Other academic institutions in the Buffalo area include Canisius College (independent with a Jesuit heritage), Villa Maria College (Catholic two-year), D'Youville College (in-dependent four-year institution), Trocaire College (two-year community college), and Medaille College (private four-year institution).
Libraries and Research Centers
Libraries have been important to Buffalonians since the city's early days, when the first library was established in 1836. In the middle of the twentieth century, the Erie County Library system merged with the City of Buffalo Public Library, becoming the Buffalo and Erie County Public Library, an impressive library network that ranks as the country's seventh largest. The library system contains 2,335,013 books, 79,316 audio items, 30,835 video materials, and about 15,970 serial subscriptions. Erie County residents are served by a central library in downtown Buffalo and another 52 facilities scattered throughout the county municipalities; a bookmobile program fills in the gaps. The Rare Book Room, established in the 1940s following a theft of valuable books, is open by appointment only; it contains more than 8,000 volumes on Americana, the manuscript of Mark Twain's Huckleberry Finn, and more than 2,000 volumes of American literary works, including first editions of Henry James, Ernest Hemingway, William Faulkner, and others. The library also specializes in resources for the business and academic communities, offering more than 65,000 books on business and related subjects.
The Buffalo and Erie County Historical Society maintains a 20,000-volume collection of works on Erie County and U.S. history, including the manuscript collection of Millard Fillmore. The Albright-Knox Art Gallery's Art Reference Library contains 31,000 books on modern art. Buffalo is one of seven U.S. cities to house a Karpeles Manuscript Library Museum. The museum's comprehensive collection is the largest of its kind in the world. College, medical, law, and corporate libraries proliferate throughout the city.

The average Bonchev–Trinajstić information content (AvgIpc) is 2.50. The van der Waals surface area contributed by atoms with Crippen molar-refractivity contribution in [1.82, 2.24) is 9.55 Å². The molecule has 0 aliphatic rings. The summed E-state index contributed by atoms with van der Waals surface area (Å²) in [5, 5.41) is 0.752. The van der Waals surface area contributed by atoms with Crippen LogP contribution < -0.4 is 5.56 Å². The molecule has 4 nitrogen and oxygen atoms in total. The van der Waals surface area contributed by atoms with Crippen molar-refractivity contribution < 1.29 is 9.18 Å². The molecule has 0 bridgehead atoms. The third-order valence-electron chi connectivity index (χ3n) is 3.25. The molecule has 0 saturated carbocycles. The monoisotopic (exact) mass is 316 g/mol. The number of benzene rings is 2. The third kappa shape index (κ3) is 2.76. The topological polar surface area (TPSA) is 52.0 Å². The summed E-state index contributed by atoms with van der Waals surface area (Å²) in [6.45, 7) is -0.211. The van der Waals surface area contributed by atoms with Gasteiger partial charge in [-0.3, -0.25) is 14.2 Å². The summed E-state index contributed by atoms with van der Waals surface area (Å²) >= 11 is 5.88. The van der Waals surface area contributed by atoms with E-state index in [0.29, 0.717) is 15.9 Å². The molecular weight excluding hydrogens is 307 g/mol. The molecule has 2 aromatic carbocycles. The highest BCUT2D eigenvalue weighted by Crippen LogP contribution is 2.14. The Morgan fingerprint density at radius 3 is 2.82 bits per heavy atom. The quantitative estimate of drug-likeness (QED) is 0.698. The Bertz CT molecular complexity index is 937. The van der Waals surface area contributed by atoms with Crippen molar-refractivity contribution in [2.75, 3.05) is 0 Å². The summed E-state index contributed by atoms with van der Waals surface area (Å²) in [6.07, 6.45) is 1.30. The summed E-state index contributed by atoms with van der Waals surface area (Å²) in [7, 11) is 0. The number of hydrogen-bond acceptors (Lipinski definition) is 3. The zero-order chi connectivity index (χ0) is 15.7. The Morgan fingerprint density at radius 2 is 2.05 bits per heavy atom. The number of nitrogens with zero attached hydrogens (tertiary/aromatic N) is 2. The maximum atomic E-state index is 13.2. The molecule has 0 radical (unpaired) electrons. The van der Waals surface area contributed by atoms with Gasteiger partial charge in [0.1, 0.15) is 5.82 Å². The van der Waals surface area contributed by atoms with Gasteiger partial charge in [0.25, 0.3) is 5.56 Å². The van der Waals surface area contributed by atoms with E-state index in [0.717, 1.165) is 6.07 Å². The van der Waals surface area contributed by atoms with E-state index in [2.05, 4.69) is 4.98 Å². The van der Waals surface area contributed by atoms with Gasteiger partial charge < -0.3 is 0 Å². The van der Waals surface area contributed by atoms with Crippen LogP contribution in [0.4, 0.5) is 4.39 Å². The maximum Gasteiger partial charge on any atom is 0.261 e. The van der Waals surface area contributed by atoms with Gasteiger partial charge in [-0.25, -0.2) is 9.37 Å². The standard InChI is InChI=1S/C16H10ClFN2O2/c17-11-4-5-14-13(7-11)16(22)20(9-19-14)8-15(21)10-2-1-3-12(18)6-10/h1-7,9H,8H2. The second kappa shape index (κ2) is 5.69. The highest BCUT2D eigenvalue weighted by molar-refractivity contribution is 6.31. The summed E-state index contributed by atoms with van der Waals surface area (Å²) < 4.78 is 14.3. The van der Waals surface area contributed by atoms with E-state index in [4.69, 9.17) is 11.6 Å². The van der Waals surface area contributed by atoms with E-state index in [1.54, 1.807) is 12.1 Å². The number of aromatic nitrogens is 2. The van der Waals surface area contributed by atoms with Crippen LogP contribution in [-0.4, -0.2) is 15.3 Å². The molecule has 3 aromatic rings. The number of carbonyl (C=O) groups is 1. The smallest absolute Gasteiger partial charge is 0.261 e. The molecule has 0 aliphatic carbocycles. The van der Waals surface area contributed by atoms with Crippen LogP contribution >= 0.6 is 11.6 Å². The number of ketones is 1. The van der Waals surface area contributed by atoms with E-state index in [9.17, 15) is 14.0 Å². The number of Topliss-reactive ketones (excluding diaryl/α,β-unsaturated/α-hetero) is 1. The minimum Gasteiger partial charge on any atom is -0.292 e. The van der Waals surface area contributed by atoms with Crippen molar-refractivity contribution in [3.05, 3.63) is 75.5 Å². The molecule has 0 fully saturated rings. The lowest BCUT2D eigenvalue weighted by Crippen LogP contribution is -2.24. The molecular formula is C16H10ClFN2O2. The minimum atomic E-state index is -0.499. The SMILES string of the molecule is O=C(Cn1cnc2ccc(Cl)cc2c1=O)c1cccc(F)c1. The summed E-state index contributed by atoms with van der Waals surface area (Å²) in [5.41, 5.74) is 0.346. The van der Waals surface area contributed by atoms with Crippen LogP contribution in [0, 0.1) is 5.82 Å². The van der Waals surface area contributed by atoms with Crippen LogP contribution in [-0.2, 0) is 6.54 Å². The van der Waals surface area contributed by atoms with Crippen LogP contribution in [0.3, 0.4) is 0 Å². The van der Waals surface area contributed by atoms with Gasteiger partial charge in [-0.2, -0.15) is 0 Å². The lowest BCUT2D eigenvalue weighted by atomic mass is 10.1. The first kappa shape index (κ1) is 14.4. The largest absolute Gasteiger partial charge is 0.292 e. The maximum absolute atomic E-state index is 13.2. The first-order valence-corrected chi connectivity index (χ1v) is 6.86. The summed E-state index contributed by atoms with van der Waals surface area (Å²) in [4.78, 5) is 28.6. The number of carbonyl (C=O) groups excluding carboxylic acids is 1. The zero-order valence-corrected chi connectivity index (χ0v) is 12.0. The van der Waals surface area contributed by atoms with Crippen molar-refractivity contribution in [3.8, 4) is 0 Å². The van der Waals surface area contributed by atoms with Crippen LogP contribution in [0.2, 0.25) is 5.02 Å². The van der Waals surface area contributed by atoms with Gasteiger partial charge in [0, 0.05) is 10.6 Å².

A major research center in Buffalo is the University at Buffalo, which maintains more than 75 research facilities, including the Microarray and Genomics Core Facility, the Salivary Research Center, and the National Center for Geographic Information and Analysis. University of Buffalo's Center for Computational Research is considered one of the leading high-performance computing sites in the world. Perhaps the university's most ambitious research effort to date is the New York State Center of Excellence in Bioinformatics & Life Sciences. The $200 million center was completed in 2002; located on the Buffalo Niagara Medical Campus, the initiative was designed to centralize life sciences expertise in a concerted effort to study and intervene in human disease while also stimulating the economy by forging partnerships between the university and industry. Roswell Park Cancer Institute, one of the world's oldest cancer research facilities, operates in close cooperation with the University of Buffalo School of Medicine and is considered one of the top oncology research and treatment facilities in the country. The Roswell center's work focuses on the areas of immunology, cancer prevention, cancer genetics, cellular stress biology, and pharmacology and therapeutics.
Buffalo State University operates a fleet of research ships and an on-shore laboratory as part of its Great Lakes Center for Environmental Research and Education. Among the major defense- or industry-related research facilities in the area is the Cornell Aeronautical Laboratory. Major companies such as duPont and Paper Allied Industrial Chemical also conduct research in Buffalo.
Public Library Information: Buffalo and Erie County Public Library, One Lafayette Square, Buffalo, NY 14203; telephone (716)858-8900
Discuss this city on our active forum.